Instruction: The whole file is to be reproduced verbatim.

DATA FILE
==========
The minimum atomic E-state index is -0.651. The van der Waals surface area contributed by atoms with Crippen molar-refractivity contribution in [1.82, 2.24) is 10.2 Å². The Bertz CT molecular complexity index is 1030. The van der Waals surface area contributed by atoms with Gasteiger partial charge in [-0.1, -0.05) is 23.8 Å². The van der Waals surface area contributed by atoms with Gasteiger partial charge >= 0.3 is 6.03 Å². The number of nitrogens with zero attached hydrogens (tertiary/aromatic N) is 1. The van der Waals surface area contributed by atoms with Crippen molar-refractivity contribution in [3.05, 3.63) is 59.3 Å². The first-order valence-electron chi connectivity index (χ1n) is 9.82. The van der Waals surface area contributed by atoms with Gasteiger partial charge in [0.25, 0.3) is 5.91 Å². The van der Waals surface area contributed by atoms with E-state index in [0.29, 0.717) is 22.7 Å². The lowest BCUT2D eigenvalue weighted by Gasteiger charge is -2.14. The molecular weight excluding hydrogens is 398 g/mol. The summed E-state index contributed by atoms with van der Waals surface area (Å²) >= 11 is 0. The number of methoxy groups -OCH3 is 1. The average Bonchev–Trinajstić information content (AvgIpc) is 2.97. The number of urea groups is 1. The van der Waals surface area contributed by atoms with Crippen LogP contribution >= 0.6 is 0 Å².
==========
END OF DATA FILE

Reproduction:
The minimum atomic E-state index is -0.651. The van der Waals surface area contributed by atoms with Crippen molar-refractivity contribution in [1.82, 2.24) is 10.2 Å². The Bertz CT molecular complexity index is 1030. The van der Waals surface area contributed by atoms with Gasteiger partial charge in [-0.1, -0.05) is 23.8 Å². The van der Waals surface area contributed by atoms with Gasteiger partial charge >= 0.3 is 6.03 Å². The number of nitrogens with zero attached hydrogens (tertiary/aromatic N) is 1. The van der Waals surface area contributed by atoms with Crippen molar-refractivity contribution in [3.05, 3.63) is 59.3 Å². The first-order valence-electron chi connectivity index (χ1n) is 9.82. The van der Waals surface area contributed by atoms with Gasteiger partial charge in [0.25, 0.3) is 5.91 Å². The van der Waals surface area contributed by atoms with E-state index in [0.29, 0.717) is 22.7 Å². The lowest BCUT2D eigenvalue weighted by Gasteiger charge is -2.14. The molecular weight excluding hydrogens is 398 g/mol. The summed E-state index contributed by atoms with van der Waals surface area (Å²) >= 11 is 0. The number of methoxy groups -OCH3 is 1. The average Bonchev–Trinajstić information content (AvgIpc) is 2.97. The number of urea groups is 1. The van der Waals surface area contributed by atoms with Crippen LogP contribution >= 0.6 is 0 Å².